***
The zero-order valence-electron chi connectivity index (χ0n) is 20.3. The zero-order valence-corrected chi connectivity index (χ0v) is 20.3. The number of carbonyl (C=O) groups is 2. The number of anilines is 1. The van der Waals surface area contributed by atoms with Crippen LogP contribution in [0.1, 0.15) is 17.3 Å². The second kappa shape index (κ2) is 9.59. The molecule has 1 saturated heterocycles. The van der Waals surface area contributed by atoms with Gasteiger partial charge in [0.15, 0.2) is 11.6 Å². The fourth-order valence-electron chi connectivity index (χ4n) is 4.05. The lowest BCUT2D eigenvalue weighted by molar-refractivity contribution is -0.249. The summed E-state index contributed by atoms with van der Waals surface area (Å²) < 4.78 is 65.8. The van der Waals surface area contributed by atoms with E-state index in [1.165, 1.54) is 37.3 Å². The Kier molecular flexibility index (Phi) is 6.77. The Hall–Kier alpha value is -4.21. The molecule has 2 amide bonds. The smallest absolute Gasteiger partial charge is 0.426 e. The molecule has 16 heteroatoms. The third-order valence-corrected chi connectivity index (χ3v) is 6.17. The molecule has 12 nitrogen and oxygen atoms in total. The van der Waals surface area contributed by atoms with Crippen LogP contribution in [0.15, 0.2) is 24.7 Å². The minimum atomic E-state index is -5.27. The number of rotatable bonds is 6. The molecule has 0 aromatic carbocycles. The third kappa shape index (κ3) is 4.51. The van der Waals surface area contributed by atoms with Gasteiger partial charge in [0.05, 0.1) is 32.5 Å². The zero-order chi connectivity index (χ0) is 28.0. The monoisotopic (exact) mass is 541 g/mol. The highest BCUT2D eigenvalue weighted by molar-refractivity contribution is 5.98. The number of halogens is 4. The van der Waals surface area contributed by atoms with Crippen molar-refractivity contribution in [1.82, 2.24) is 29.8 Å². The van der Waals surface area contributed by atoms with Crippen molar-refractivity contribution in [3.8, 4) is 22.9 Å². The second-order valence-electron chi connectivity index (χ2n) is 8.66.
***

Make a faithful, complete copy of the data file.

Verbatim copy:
The zero-order valence-electron chi connectivity index (χ0n) is 20.3. The zero-order valence-corrected chi connectivity index (χ0v) is 20.3. The number of carbonyl (C=O) groups is 2. The number of anilines is 1. The van der Waals surface area contributed by atoms with Crippen LogP contribution in [0.1, 0.15) is 17.3 Å². The second kappa shape index (κ2) is 9.59. The molecule has 1 saturated heterocycles. The van der Waals surface area contributed by atoms with Gasteiger partial charge in [0.15, 0.2) is 11.6 Å². The fourth-order valence-electron chi connectivity index (χ4n) is 4.05. The lowest BCUT2D eigenvalue weighted by molar-refractivity contribution is -0.249. The summed E-state index contributed by atoms with van der Waals surface area (Å²) < 4.78 is 65.8. The van der Waals surface area contributed by atoms with E-state index in [1.165, 1.54) is 37.3 Å². The Kier molecular flexibility index (Phi) is 6.77. The Hall–Kier alpha value is -4.21. The molecule has 2 amide bonds. The smallest absolute Gasteiger partial charge is 0.426 e. The molecule has 16 heteroatoms. The third-order valence-corrected chi connectivity index (χ3v) is 6.17. The molecule has 12 nitrogen and oxygen atoms in total. The van der Waals surface area contributed by atoms with Crippen LogP contribution in [0.15, 0.2) is 24.7 Å². The minimum atomic E-state index is -5.27. The number of rotatable bonds is 6. The molecule has 0 aromatic carbocycles. The third kappa shape index (κ3) is 4.51. The van der Waals surface area contributed by atoms with Gasteiger partial charge in [0.05, 0.1) is 32.5 Å². The zero-order chi connectivity index (χ0) is 28.0. The monoisotopic (exact) mass is 541 g/mol. The highest BCUT2D eigenvalue weighted by molar-refractivity contribution is 5.98. The number of halogens is 4. The van der Waals surface area contributed by atoms with Crippen molar-refractivity contribution in [1.82, 2.24) is 29.8 Å². The van der Waals surface area contributed by atoms with Crippen molar-refractivity contribution in [3.8, 4) is 22.9 Å². The second-order valence-electron chi connectivity index (χ2n) is 8.66.